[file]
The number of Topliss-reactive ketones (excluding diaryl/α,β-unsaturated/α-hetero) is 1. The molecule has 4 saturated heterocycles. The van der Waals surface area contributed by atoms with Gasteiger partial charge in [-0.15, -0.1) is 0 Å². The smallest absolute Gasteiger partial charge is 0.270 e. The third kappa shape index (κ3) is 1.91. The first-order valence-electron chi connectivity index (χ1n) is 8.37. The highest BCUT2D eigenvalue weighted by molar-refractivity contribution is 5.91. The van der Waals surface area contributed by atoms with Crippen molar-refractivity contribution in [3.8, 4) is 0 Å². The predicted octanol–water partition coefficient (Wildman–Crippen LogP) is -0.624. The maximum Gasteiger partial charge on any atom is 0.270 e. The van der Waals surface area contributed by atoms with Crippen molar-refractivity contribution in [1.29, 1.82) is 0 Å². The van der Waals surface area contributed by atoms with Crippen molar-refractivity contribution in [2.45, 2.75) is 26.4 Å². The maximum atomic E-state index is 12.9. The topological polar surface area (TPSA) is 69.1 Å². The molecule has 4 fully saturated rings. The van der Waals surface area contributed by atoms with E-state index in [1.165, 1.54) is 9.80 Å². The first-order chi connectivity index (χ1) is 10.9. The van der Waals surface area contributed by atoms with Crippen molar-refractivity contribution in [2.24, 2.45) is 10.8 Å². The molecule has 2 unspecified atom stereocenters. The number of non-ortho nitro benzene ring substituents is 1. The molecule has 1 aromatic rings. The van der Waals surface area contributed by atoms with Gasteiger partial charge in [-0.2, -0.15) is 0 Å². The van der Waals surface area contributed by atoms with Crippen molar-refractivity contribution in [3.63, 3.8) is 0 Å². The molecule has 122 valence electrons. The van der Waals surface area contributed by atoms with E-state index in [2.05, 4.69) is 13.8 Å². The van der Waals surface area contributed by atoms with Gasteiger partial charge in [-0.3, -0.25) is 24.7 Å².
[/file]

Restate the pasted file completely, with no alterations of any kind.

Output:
The number of Topliss-reactive ketones (excluding diaryl/α,β-unsaturated/α-hetero) is 1. The molecule has 4 saturated heterocycles. The van der Waals surface area contributed by atoms with Gasteiger partial charge in [-0.15, -0.1) is 0 Å². The smallest absolute Gasteiger partial charge is 0.270 e. The third kappa shape index (κ3) is 1.91. The first-order valence-electron chi connectivity index (χ1n) is 8.37. The highest BCUT2D eigenvalue weighted by molar-refractivity contribution is 5.91. The van der Waals surface area contributed by atoms with Crippen molar-refractivity contribution in [3.8, 4) is 0 Å². The predicted octanol–water partition coefficient (Wildman–Crippen LogP) is -0.624. The maximum Gasteiger partial charge on any atom is 0.270 e. The van der Waals surface area contributed by atoms with Crippen molar-refractivity contribution in [1.29, 1.82) is 0 Å². The van der Waals surface area contributed by atoms with Crippen molar-refractivity contribution in [2.45, 2.75) is 26.4 Å². The maximum atomic E-state index is 12.9. The topological polar surface area (TPSA) is 69.1 Å². The molecule has 4 fully saturated rings. The van der Waals surface area contributed by atoms with E-state index in [1.165, 1.54) is 9.80 Å². The first-order chi connectivity index (χ1) is 10.9. The van der Waals surface area contributed by atoms with Crippen molar-refractivity contribution in [2.24, 2.45) is 10.8 Å². The molecule has 2 unspecified atom stereocenters. The number of non-ortho nitro benzene ring substituents is 1. The molecule has 1 aromatic rings. The van der Waals surface area contributed by atoms with Gasteiger partial charge in [-0.2, -0.15) is 0 Å². The van der Waals surface area contributed by atoms with Crippen molar-refractivity contribution in [3.63, 3.8) is 0 Å². The molecule has 122 valence electrons. The van der Waals surface area contributed by atoms with E-state index in [2.05, 4.69) is 13.8 Å². The van der Waals surface area contributed by atoms with Gasteiger partial charge in [-0.3, -0.25) is 24.7 Å².